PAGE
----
Can the Suggestion Box Be Saved?

Anonymous feedback methods can make employees passive and paranoid. But a leader who knows what to listen for---and how to respond---can make them work.

Just about every place I’ve ever worked has had a suggestion box, and I have no trouble remembering where the box itself resided. The front desk. The kitchen. The break room. Places that presumably were high-traffic areas for everybody. What I have a tougher time remembering is what kind of suggestions were put in them, and whether they were ever acted on.

It’s a common problem. In the Harvard Business Review, business scholars James R. Detert and Ethan R. Burris explain that anonymous employee feedback schemes don’t really provide the feeling of candor-without-blowback they strive for. “Allowing employees to remain unidentified actually underscores the risks of speaking up—and reinforces people’s fears,” they write. “The subtext is ‘It’s not safe to share your views openly in this organization. So we’ve created other channels to get the information we need.’”

If you really want to know what people think about something, go ask them.

And if employees aren’t feeling paranoid by the suggestion box, they’re feeling ignored. Detert and Burris cite research of more than 3,500 employees at different companies that shows failing to respond to feedback “increased subordinates’ belief that speaking up was futile by 30 percent.” That has small-scale repercussions (“When is somebody going to replace the gosh-darned toaster in the break room already?”). But it can also have big ones. (“When is somebody going to do something about the bullying comments that certain staffers are making at meetings? Never? OK, I’m leaving.”)

And in the middle, feedback methods can create a hypercompetitive culture that leads to backbiting and one-upmanship. Last summer the New York Times reported on Amazon’s ruthless employee culture, and one point of contention was its Anytime Feedback Tool, an online system that in theory allowed workers to deliver kudos and suggestions but instead became a “river of intrigue and scheming.”

Trust is hard enough to find at work in the first place: a 2014 study from the American Psychological Association found that 25 percent of U.S. employees don’t trust their employer. That’s only exacerbated by what they perceive as an inauthentic tool for hearing out concerns.

So what makes for an effective suggestion box, physical or virtual? Unsurprisingly, it helps to actually respond to the suggestions, especially the ones that you’re not capable of acting on. In a companion article to the HBR article, Burris argues that “providing detailed explanations for why certain ideas are not feasible or publicizing the few that are pushed through to implementation can offset that sense of futility to some extent.” But that’s not the whole of it, especially if you’re shooting down most of the suggestions; you also need to create pathways for helping suggestions become ideas that can be implemented.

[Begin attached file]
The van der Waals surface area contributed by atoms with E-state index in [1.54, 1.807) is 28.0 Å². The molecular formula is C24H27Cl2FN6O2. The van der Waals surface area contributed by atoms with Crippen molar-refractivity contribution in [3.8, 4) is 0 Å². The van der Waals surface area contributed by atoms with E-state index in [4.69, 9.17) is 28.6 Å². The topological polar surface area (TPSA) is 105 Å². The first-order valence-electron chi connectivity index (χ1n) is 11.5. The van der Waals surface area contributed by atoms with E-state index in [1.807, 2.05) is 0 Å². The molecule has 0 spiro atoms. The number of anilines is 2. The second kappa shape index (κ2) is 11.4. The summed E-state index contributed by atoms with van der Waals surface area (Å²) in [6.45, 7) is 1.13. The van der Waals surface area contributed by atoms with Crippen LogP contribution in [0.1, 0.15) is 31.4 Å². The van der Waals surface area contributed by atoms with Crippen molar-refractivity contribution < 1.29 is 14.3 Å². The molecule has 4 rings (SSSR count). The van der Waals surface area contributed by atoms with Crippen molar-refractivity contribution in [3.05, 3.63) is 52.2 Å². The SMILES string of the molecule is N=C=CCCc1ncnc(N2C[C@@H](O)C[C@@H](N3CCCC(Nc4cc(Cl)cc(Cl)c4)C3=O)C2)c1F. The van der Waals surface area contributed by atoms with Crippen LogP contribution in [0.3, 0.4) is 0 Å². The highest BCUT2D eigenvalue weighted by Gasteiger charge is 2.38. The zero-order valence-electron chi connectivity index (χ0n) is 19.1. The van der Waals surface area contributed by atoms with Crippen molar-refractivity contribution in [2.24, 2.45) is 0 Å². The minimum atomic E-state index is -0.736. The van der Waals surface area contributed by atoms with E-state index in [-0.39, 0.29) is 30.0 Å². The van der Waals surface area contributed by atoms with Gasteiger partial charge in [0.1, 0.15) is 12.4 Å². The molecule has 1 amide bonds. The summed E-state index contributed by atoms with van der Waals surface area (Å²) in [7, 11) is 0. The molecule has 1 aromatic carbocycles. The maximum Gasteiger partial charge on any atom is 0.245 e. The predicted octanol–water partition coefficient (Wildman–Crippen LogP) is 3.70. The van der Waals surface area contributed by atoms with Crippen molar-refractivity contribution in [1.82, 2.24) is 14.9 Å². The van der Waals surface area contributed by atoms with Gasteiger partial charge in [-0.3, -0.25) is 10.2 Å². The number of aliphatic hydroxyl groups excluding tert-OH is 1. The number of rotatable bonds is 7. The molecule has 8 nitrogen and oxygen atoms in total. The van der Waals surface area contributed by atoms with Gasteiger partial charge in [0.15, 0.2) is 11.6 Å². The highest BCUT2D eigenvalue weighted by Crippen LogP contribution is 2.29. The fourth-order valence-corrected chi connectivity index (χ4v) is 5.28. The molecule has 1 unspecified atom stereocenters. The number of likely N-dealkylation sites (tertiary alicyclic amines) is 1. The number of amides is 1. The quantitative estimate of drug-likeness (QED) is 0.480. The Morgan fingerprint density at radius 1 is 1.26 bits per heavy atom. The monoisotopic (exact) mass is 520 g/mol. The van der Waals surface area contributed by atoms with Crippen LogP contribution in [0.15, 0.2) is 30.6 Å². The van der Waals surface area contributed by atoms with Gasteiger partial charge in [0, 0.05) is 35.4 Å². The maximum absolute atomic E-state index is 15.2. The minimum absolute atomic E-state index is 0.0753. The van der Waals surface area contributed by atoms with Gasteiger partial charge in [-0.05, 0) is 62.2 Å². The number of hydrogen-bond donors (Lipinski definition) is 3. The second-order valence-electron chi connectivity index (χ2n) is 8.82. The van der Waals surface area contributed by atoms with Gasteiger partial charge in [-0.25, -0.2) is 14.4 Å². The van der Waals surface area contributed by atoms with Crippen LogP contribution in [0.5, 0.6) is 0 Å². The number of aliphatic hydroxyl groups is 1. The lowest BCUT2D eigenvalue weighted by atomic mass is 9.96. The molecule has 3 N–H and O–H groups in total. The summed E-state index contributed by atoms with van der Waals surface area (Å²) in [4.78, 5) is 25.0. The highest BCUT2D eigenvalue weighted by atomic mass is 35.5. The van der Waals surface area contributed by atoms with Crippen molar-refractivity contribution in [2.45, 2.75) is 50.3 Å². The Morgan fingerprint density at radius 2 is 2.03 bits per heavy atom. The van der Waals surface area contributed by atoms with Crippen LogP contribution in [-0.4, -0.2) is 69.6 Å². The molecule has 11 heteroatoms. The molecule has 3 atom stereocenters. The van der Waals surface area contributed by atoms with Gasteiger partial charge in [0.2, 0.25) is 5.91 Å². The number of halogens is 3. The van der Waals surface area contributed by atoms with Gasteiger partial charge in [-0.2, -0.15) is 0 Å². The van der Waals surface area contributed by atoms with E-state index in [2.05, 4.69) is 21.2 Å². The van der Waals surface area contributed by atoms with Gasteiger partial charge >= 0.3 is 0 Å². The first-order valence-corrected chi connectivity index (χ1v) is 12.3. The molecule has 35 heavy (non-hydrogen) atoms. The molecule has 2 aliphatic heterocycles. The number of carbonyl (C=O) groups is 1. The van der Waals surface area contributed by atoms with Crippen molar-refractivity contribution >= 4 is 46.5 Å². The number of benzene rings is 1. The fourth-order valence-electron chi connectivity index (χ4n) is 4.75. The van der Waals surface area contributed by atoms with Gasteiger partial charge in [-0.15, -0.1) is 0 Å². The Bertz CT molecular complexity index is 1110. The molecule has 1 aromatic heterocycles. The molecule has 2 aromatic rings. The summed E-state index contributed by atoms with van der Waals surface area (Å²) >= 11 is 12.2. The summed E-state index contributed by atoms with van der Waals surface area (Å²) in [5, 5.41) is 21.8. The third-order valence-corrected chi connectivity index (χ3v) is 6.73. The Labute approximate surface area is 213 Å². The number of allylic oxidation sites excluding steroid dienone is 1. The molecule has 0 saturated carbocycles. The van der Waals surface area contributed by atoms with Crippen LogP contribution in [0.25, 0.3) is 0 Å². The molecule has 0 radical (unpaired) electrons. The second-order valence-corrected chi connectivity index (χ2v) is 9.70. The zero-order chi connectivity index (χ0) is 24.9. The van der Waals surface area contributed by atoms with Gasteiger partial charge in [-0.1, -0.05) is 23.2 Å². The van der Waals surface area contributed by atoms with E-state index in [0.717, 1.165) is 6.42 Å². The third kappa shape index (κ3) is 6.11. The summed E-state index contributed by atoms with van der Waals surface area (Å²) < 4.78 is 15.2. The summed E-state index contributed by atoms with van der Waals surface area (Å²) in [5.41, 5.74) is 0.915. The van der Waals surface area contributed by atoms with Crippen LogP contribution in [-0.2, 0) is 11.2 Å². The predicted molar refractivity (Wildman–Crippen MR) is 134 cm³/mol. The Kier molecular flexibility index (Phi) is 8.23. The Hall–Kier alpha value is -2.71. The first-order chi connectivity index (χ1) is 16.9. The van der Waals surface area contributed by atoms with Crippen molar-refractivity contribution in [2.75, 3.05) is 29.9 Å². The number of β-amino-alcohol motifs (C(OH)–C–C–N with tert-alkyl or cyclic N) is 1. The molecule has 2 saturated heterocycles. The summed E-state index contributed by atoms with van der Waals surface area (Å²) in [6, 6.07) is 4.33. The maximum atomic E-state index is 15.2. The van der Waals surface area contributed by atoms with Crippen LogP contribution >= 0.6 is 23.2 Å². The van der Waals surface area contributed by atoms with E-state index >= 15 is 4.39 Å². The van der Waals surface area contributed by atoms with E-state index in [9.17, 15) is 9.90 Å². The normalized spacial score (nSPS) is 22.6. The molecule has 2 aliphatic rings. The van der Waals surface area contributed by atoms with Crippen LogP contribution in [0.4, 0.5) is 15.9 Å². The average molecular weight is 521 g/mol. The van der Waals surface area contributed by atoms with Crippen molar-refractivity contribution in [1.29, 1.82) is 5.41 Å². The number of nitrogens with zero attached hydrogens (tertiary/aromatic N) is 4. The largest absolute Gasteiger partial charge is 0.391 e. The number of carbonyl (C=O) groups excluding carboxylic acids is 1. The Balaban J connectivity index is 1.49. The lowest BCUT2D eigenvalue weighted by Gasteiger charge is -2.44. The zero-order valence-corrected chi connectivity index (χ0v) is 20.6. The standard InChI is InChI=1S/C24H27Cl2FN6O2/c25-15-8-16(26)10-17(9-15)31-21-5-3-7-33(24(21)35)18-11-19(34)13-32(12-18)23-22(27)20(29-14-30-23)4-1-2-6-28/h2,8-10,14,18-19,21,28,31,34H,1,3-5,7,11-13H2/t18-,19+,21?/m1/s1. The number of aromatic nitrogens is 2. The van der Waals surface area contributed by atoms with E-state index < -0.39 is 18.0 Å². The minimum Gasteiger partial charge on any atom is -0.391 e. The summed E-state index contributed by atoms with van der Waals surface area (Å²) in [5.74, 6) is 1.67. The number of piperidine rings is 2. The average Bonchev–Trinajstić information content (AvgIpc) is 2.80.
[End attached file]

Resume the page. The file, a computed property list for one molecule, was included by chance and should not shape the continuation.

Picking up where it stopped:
That happens, Burris and Detert argue, when leaders stop waiting for feedback to passively arrive at their desk and instead actively seek it out. “If you really want to know what people think about something, go ask them,” they write, which may the simplest and most commonsensical line HBR has ever published. (It may say something about the state of leadership that the point needs to be spelled out.) It not only gives you ground-level information about what their needs are, it also increases their willingness to speak up.

And you needn’t assume that employees will come to you with unworkable, expensive ideas. But they do want to see that you’ll deal fairly with the ideas they have. “Most employees understand that you don’t have full control over the resources or decisions needed to address their issues,” they write. “To determine whether it’s worth bringing things to your attention, they calculate how likely you are to represent their interests to the leaders above you.”

That dusty old suggestion box has its uses—not everybody is comfortable delivering feedback in the same way, so the opportunity to express a concern when nobody’s around has value. But in the broader sense, think of how you solicit feedback as a statement you’re making about your organization’s culture. Do you want to be known as somebody who only wants to check in on suggestions every so often, when somebody else brings them up? Do you want to see those around you slug out their grievances in the name of “offering feedback”? Do you want to be the organization that finds itself saying “no” a lot? Or do you want to be a place where people feel they can raise an issue and have it talked through? It’s not so much about the tool you use to get feedback—it’s what you do once you’ve received it.

What do you do as an organization to get suggestions from employees, and how do you respond to them? Share your experiences in the comments.


Mark Athitakis

By Mark Athitakis

Mark Athitakis, a contributing editor for Associations Now, has written on nonprofits, the arts, and leadership for a variety of publications. He is a coauthor of The Dumbest Moments in Business History and hopes you never qualify for the sequel. MORE

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